Welcome back to another edition of our Hidden Histories series! This week, we delve into the history of the doughnut, a sweet treat which is sold in stores across the world.
The doughnut (or donut) traditionally comes into two forms- the ring doughnut and the filled doughnut. According to Paul Mullins, the first mention of the doughnut in an English cookbook was in 1803, but the history of this dessert can also be traced back to Dutch settlers.
Around the world, doughnuts come in varying forms. In Indonesia, the donat kentang is a potato doughnut which is coated in icing sugar. In Germany, doughnuts are sometimes called ‘Berliner’ and don’t have a typical ring shape, but instead are solid and usually filled with jam. In Spain, one type of doughnut is called a Rosquilla and is made of fermented dough then fried or baked in an oven. Another popular, non-spherical type of doughnut is called a churro, which is typically piped into long strips and then coated in sugar.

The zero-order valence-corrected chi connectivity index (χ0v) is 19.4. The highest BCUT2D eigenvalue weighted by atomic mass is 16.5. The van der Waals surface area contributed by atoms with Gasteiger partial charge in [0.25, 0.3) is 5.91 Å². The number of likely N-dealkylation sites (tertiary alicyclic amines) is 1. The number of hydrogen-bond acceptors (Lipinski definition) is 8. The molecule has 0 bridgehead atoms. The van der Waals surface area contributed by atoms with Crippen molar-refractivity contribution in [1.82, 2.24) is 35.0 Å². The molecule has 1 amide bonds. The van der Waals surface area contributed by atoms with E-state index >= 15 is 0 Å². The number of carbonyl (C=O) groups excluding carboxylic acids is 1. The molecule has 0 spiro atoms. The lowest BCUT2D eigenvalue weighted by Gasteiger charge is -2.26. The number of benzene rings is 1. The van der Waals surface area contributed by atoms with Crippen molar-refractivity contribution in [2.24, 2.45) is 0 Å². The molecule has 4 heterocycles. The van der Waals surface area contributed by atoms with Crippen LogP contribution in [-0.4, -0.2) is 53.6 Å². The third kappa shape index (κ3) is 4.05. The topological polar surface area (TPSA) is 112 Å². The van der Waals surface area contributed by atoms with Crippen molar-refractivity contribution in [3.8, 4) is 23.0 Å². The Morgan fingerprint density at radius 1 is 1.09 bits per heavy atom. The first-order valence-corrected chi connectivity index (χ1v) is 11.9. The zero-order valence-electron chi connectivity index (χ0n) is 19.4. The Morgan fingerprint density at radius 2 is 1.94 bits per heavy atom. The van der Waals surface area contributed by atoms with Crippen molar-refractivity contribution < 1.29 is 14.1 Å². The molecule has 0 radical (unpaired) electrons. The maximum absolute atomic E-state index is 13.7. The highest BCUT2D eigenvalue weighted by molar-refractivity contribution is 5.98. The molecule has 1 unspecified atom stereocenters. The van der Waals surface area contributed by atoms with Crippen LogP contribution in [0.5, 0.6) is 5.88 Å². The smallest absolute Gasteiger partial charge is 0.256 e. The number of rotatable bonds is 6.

World Doughnut Day is typically celebrated on the first Friday of June each year and was originally started by the Salvation Army to those of their members who served doughnuts to soldiers during the First World War. Some of their members set up tents to provide fresh baked goods to the service people and they became very popular!
According to Wikipedia, “in the US fresh doughnuts are typically packaged in generic pink boxes. This phenomenon can be attributed to Ted Ngoy and Ning Yen, refugees of the Cambodian genocide who transformed the local doughnut shop industry… Due to the locality of Hollywood, the pink boxes frequently appeared as film and television props and were transmitted into popular culture”